The New York Yankees were one of the teams to raise questions about wrongdoing by the Astros. Coincidentally, Houston took a pitcher from the Bronx at No. 72, hard-throwing Mount Saint Michael Academy right-hander Alex Santos.
While Detroit focused on adding offense, Miami went all pitching – already considered the strength in the upper levels of its system – with its six selections.
Minnesota right-hander Max Meyer was the No. 3 overall pick to the Marlins. They followed with Oklahoma high school lefty Daxton Fulton (No. 40), Ball State righty Kyle Nicolas (No. 61), Coastal Carolina right-hander Zach McCambley (No. 75), Vanderbilt lefty Jake Eder (No. 104) and USC righty Kyle Hurt (No. 134).
The defending World Series champion Washington Nationals took college pitchers with four of their six overall picks, taking Oklahoma right-hander Cade Cavalli at No. 22 overall, and then going with two other righties – LSU's Cole Henry (second round), and UCLA's Holden Powell – before selecting San Jacinto College North lefty Mitchell Parker with their final pick.
Houston wrapped up the two-day event by taking University of San Diego shortstop Shay Whitcomb at No. 160.
Because of the coronavirus pandemic, MLB shaved the draft from three days and 40 rounds to two days and just five rounds. Normally, over 1,200 players would be selected, with many others signed as undrafted free agents to fill out minor league squads.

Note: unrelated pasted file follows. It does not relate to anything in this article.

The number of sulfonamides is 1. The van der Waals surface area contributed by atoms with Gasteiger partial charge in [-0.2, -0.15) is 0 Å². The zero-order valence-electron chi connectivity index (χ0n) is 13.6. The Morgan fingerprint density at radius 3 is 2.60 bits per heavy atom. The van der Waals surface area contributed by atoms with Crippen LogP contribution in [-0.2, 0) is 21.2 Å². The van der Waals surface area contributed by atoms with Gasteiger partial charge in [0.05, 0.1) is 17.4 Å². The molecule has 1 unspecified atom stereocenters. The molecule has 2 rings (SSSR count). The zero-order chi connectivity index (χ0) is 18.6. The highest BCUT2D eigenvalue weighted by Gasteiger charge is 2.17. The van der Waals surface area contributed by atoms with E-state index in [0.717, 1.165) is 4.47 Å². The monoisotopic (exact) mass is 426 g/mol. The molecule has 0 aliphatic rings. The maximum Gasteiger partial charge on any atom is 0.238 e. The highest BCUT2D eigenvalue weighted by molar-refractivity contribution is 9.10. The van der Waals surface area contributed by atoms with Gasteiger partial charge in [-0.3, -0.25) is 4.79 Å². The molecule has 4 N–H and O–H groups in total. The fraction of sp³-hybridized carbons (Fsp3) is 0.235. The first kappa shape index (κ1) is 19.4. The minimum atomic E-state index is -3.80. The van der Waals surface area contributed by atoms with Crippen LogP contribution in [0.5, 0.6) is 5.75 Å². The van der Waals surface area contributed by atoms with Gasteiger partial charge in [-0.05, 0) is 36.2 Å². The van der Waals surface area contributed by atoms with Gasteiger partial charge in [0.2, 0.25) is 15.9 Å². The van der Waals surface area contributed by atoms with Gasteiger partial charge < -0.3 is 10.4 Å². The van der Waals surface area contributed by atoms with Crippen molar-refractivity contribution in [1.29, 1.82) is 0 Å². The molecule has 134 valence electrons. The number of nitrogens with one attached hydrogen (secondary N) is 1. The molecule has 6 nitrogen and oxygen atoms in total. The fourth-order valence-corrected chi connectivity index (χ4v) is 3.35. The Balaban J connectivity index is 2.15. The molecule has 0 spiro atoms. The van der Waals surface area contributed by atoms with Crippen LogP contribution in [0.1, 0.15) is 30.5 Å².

This year, the hundreds of remaining undrafted ballplayers must wait until Sunday to sign with teams – but clubs can offer maximum signing bonuses of only $20,000. That could prompt many players to opt for college rather than begin their pro careers now.
"There's going to be a lot of great players that don't get drafted because of the cap, and my brother is even one of them," said catcher Austin Wells, the Yankees' first-round pick.
Carson Wells was a star outfielder during his high school career in Nevada, but wasn't selected.
"He just graduated, didn't get to play his senior year," Austin Wells said. "So you never know what could have happened there. He could have been drafted by the Yankees, too. You never know."
Associated Press Baseball Writers Dennis Waszak, Ronald Blum, Mike Fitzpatrick and Noah Trister contributed to this report.